A loan officer who evicts an old woman from her home finds herself the recipient of a supernatural curse. Desperate, she turns to a seer to try and save her soul, while evil forces work to push her to a breaking point.
The cynical and skeptical writer Mike Enslin writes books evaluating supernatural phenomena in hotels, graveyards and other haunted places, usually debunking the mystery. While writing his latest book, he travels from Los Angeles to New York to spend one night in the Dolphin Hotel's evil room 1408, which is permanently unavailable for guests. The reluctant manager Mr. Gerald Olin objects to his request and offers an upgrade, expensive booze and finally relates the death of more than fifty guests over decades in the cursed room. However Mike threatens Mr. Olin, promising to sue the hotel, and is finally allowed to check into the room. Later in the night, he finds that guests of room 1408, once they have checked in, might never leave the room alive. Written by
Claudio Carvalho, Rio de Janeiro, Brazil
Enslin, while looking at the book of the murders, unknowingly, circles the 14th floor and ends up back at the elevator he got off. The classical music that is playing in the elevator was featured in the beginning of "Father's Day", the first segment which was part of the anthology collection Creepshow (1982). The screenplay for that film was written by Stephen King and the segment after "Father's Day" featured, as the lead, none other than Stephen King himself. See more »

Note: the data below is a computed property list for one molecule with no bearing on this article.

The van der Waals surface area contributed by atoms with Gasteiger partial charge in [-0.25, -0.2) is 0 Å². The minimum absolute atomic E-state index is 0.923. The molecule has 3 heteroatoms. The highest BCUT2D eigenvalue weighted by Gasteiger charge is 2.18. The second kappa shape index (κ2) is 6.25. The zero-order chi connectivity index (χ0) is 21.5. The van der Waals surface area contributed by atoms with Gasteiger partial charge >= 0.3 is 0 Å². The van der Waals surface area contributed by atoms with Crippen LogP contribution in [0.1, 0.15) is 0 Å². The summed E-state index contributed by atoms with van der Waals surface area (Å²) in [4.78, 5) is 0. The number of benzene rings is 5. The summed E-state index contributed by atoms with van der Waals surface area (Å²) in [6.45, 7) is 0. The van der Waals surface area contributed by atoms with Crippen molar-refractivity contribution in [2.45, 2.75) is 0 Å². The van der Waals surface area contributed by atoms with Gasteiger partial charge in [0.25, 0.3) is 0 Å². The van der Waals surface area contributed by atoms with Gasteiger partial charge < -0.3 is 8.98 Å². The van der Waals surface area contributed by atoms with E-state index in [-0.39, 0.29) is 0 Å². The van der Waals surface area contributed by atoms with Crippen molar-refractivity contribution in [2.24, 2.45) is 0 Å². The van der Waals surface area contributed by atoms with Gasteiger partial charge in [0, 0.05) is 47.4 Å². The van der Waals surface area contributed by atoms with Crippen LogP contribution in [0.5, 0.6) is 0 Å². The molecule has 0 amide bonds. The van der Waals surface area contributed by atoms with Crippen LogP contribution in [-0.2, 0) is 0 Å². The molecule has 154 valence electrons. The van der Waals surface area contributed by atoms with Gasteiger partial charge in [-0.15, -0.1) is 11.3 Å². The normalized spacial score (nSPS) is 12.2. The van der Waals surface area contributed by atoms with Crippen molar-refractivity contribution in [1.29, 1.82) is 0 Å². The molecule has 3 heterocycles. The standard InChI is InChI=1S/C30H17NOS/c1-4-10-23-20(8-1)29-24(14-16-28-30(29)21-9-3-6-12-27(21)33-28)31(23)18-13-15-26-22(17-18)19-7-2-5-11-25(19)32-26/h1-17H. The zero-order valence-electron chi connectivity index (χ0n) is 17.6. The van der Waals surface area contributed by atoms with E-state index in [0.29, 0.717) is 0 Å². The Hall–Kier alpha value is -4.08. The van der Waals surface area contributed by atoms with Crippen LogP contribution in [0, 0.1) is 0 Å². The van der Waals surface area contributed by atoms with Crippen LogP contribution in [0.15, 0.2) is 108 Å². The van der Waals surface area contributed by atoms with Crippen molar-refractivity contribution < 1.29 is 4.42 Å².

If no electronic gadgets can work in the room how does Mike's laptop work? The room is meant to mess with Enslin's mind, so it would be guessed that letting him use these items are for mere amusement of the room. See more »
A truly great horror film, with outstanding performances by both Samuel L. Jackson and Cusack. Well worth your money and time. If you are a Stephen King fan, then you will love this movie. I also suggest that you pick up and read the short story Room 1408. The movie truly captures the essence of the story, and when watching it, you'll think "Wow... this is definitely a Stephen King movie."
The film is so convincing that I couldn't believe that King didn't write the screenplay himself. This is a wonderful way to spend a few hours; I'm definitely going to see this one again.
This film also breaks away from the (at least recent) standard of having a crummy, thrown together story with copious amounts of gore thrown in in place of plot. This movie has an excellent story that is sure to keep you on the edge of your seat.
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